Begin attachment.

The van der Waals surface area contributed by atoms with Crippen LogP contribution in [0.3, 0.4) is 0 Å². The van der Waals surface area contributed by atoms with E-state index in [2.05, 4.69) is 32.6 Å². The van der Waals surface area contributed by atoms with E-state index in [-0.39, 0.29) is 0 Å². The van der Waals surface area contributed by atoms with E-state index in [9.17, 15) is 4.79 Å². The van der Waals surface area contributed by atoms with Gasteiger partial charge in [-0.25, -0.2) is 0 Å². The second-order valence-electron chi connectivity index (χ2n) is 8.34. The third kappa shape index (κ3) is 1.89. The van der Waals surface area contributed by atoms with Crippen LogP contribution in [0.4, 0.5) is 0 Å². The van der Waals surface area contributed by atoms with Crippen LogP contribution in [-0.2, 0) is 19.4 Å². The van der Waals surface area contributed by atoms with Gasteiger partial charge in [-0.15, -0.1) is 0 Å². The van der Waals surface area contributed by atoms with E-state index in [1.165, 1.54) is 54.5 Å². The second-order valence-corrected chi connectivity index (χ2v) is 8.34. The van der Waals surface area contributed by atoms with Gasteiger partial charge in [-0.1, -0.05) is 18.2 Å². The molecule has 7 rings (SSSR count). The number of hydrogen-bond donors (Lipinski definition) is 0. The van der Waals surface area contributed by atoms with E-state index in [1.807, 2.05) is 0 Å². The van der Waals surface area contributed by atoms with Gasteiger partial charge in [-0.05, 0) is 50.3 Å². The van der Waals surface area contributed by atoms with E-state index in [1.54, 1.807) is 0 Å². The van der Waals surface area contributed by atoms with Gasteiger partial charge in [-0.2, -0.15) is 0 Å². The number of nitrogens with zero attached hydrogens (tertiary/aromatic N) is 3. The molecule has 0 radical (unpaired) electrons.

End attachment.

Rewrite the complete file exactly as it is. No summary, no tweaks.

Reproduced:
The van der Waals surface area contributed by atoms with Crippen LogP contribution in [0.3, 0.4) is 0 Å². The van der Waals surface area contributed by atoms with E-state index in [2.05, 4.69) is 32.6 Å². The van der Waals surface area contributed by atoms with E-state index in [-0.39, 0.29) is 0 Å². The van der Waals surface area contributed by atoms with E-state index in [9.17, 15) is 4.79 Å². The van der Waals surface area contributed by atoms with Gasteiger partial charge in [-0.25, -0.2) is 0 Å². The second-order valence-electron chi connectivity index (χ2n) is 8.34. The third kappa shape index (κ3) is 1.89. The van der Waals surface area contributed by atoms with Crippen LogP contribution in [0.4, 0.5) is 0 Å². The van der Waals surface area contributed by atoms with Crippen LogP contribution in [-0.2, 0) is 19.4 Å². The van der Waals surface area contributed by atoms with Gasteiger partial charge in [-0.15, -0.1) is 0 Å². The van der Waals surface area contributed by atoms with E-state index in [1.165, 1.54) is 54.5 Å². The second-order valence-corrected chi connectivity index (χ2v) is 8.34. The van der Waals surface area contributed by atoms with Gasteiger partial charge in [-0.1, -0.05) is 18.2 Å². The molecule has 7 rings (SSSR count). The number of hydrogen-bond donors (Lipinski definition) is 0. The van der Waals surface area contributed by atoms with E-state index in [1.807, 2.05) is 0 Å². The van der Waals surface area contributed by atoms with Gasteiger partial charge in [-0.05, 0) is 50.3 Å². The van der Waals surface area contributed by atoms with E-state index in [1.54, 1.807) is 0 Å². The van der Waals surface area contributed by atoms with Gasteiger partial charge in [-0.2, -0.15) is 0 Å². The number of nitrogens with zero attached hydrogens (tertiary/aromatic N) is 3. The molecule has 0 radical (unpaired) electrons.